Broccoli, Brussels sprouts, and breast cancer

Broccoli, cabbage, Brussels sprouts, cauliflower–they’re some of my favorite vegetables. And not just because they’re low in carbs. They’re also packed with disease-fighting antioxidants. In fact, these cruciferous vegetables have strong evidence supporting their ability to fight breast cancer.

The latest study was particularly impressive.

The findings come from the Shanghai Breast Cancer Survival Study, which enrolled 4,886 breast cancer patients. Researchers analyzed the women’s intake of cruciferous vegetables during the three years following their cancer diagnoses.

Women who ate the most the most cruciferous veggies fared the best. During the three-year study period, they had

  • 35% less risk of cancer recurrence
  • 62% less risk of dying from breast cancer
  • 62% less risk of dying at all–from any cause

Over the years, researchers have determined that organic compounds called indoles are responsible for these benefits. One in particular, called diindolylmethane (DIM), helps keep hormones–particularly estrogen–in balance.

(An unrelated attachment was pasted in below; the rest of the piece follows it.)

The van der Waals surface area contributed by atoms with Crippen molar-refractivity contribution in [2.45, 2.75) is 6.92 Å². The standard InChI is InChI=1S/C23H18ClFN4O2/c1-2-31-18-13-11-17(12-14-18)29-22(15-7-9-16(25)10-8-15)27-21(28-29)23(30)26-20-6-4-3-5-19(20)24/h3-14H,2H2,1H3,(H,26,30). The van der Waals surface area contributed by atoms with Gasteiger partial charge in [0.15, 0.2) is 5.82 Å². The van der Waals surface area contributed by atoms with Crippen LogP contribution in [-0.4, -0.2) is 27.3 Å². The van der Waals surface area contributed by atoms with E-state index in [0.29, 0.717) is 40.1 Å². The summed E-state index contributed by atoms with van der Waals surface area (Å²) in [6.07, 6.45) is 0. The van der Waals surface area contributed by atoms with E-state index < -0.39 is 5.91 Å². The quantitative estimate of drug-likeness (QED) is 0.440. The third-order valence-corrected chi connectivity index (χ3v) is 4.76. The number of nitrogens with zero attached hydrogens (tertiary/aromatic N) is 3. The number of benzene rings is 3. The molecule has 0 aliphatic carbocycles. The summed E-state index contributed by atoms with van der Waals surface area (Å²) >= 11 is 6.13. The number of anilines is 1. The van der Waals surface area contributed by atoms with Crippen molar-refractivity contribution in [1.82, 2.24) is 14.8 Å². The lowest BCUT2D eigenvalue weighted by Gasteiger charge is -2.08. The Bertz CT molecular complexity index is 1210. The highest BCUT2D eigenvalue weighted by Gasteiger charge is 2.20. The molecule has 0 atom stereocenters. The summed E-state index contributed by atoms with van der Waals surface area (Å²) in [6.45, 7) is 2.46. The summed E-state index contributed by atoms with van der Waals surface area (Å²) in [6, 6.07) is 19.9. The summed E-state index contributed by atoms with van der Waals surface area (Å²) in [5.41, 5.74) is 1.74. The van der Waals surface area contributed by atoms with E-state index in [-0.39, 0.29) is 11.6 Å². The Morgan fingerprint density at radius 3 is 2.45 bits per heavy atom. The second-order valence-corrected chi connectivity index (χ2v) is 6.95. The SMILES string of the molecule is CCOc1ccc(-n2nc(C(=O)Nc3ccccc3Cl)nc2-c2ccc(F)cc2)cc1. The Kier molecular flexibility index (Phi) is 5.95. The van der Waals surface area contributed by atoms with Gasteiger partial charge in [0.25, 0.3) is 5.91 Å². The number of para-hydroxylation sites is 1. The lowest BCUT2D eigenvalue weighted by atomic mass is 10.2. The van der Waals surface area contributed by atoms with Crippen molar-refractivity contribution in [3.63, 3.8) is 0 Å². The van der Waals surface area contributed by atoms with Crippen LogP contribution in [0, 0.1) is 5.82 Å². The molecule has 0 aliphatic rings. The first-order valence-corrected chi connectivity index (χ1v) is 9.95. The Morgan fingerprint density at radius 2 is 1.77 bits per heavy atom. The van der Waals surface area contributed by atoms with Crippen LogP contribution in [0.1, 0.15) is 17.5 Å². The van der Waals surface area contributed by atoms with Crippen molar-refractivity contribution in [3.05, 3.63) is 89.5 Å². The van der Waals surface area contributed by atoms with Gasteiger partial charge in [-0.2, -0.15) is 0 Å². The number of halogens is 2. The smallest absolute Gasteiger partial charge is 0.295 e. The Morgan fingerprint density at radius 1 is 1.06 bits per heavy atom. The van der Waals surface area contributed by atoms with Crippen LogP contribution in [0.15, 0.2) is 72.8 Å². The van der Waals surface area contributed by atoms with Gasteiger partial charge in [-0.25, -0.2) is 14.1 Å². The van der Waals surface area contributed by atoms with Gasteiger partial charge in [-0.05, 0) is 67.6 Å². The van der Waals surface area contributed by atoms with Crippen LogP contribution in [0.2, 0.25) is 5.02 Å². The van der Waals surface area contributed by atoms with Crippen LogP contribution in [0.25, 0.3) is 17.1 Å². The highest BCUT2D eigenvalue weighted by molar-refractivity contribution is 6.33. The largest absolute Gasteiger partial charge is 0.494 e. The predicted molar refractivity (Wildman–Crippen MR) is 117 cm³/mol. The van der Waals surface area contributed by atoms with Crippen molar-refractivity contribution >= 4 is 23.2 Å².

Of course, to get the levels of DIM you need to fight breast cancer, you’d have to eat 5 servings of broccoli every  day. Which isn’t really realistic. So in addition to eating cruciferous vegetables a few times a week (which is more manageable for most people), if you’ve got a family history of breast cancer–or increased risk from any other factor–it’s also a good idea to take a DIM supplement (60 mg three times a day).

You can find them in vitamin shops, health food stores, and online. They’re generally inexpensive, and are an easy way to get some added protection against what can be a devastating disease.